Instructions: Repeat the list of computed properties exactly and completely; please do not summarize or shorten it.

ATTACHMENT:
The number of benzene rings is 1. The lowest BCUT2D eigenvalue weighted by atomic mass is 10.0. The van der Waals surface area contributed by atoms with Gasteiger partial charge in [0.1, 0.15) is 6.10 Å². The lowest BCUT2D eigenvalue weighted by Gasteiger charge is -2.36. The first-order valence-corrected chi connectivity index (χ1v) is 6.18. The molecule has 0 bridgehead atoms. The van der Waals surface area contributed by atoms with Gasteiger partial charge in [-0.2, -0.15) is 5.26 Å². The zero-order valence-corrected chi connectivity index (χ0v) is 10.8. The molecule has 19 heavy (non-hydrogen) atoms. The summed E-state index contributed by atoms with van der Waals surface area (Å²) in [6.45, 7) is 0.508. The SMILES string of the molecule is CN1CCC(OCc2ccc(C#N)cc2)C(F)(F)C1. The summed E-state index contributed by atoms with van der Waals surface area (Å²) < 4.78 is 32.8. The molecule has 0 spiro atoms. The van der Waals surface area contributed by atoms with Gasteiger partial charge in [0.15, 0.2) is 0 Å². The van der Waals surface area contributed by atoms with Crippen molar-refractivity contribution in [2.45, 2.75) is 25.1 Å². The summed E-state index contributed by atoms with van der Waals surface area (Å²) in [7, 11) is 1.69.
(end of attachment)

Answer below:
The number of benzene rings is 1. The lowest BCUT2D eigenvalue weighted by atomic mass is 10.0. The van der Waals surface area contributed by atoms with Gasteiger partial charge in [0.1, 0.15) is 6.10 Å². The lowest BCUT2D eigenvalue weighted by Gasteiger charge is -2.36. The first-order valence-corrected chi connectivity index (χ1v) is 6.18. The molecule has 0 bridgehead atoms. The van der Waals surface area contributed by atoms with Gasteiger partial charge in [-0.2, -0.15) is 5.26 Å². The zero-order valence-corrected chi connectivity index (χ0v) is 10.8. The molecule has 19 heavy (non-hydrogen) atoms. The summed E-state index contributed by atoms with van der Waals surface area (Å²) in [6.45, 7) is 0.508. The SMILES string of the molecule is CN1CCC(OCc2ccc(C#N)cc2)C(F)(F)C1. The summed E-state index contributed by atoms with van der Waals surface area (Å²) < 4.78 is 32.8. The molecule has 0 spiro atoms. The van der Waals surface area contributed by atoms with Gasteiger partial charge in [0.15, 0.2) is 0 Å². The van der Waals surface area contributed by atoms with Crippen molar-refractivity contribution in [2.45, 2.75) is 25.1 Å². The summed E-state index contributed by atoms with van der Waals surface area (Å²) in [7, 11) is 1.69.